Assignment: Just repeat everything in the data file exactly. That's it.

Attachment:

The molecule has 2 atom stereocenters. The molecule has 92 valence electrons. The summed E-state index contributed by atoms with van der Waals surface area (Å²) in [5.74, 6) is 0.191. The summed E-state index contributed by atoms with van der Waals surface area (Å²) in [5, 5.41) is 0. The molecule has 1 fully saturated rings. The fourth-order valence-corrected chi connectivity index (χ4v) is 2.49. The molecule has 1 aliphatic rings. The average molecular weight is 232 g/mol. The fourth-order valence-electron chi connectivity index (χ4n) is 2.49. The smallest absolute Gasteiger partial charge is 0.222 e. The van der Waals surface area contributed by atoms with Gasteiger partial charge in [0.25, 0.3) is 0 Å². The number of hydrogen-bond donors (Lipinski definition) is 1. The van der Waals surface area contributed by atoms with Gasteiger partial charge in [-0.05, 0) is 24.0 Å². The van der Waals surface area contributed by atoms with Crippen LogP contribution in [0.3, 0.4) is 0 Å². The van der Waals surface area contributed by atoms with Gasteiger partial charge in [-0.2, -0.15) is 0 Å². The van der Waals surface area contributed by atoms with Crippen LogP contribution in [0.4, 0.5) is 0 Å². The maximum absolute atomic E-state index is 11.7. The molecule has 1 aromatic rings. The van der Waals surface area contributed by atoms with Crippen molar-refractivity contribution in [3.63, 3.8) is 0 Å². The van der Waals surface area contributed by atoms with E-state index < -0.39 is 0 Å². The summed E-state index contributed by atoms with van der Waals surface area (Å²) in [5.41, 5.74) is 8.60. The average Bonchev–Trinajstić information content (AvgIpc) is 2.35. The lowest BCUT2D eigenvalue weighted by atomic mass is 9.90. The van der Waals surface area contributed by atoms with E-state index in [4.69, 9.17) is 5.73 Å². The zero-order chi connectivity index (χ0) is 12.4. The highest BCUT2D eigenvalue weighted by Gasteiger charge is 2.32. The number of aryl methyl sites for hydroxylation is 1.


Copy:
The molecule has 2 atom stereocenters. The molecule has 92 valence electrons. The summed E-state index contributed by atoms with van der Waals surface area (Å²) in [5.74, 6) is 0.191. The summed E-state index contributed by atoms with van der Waals surface area (Å²) in [5, 5.41) is 0. The molecule has 1 fully saturated rings. The fourth-order valence-corrected chi connectivity index (χ4v) is 2.49. The molecule has 1 aliphatic rings. The average molecular weight is 232 g/mol. The fourth-order valence-electron chi connectivity index (χ4n) is 2.49. The smallest absolute Gasteiger partial charge is 0.222 e. The van der Waals surface area contributed by atoms with Gasteiger partial charge in [0.25, 0.3) is 0 Å². The number of hydrogen-bond donors (Lipinski definition) is 1. The van der Waals surface area contributed by atoms with Gasteiger partial charge in [-0.05, 0) is 24.0 Å². The van der Waals surface area contributed by atoms with Crippen LogP contribution in [0.3, 0.4) is 0 Å². The van der Waals surface area contributed by atoms with Gasteiger partial charge in [-0.2, -0.15) is 0 Å². The van der Waals surface area contributed by atoms with Crippen LogP contribution in [0.4, 0.5) is 0 Å². The maximum absolute atomic E-state index is 11.7. The molecule has 1 aromatic rings. The van der Waals surface area contributed by atoms with Crippen molar-refractivity contribution in [3.63, 3.8) is 0 Å². The van der Waals surface area contributed by atoms with E-state index < -0.39 is 0 Å². The summed E-state index contributed by atoms with van der Waals surface area (Å²) in [5.41, 5.74) is 8.60. The average Bonchev–Trinajstić information content (AvgIpc) is 2.35. The lowest BCUT2D eigenvalue weighted by atomic mass is 9.90. The van der Waals surface area contributed by atoms with E-state index in [4.69, 9.17) is 5.73 Å². The zero-order chi connectivity index (χ0) is 12.4. The highest BCUT2D eigenvalue weighted by Gasteiger charge is 2.32. The number of aryl methyl sites for hydroxylation is 1.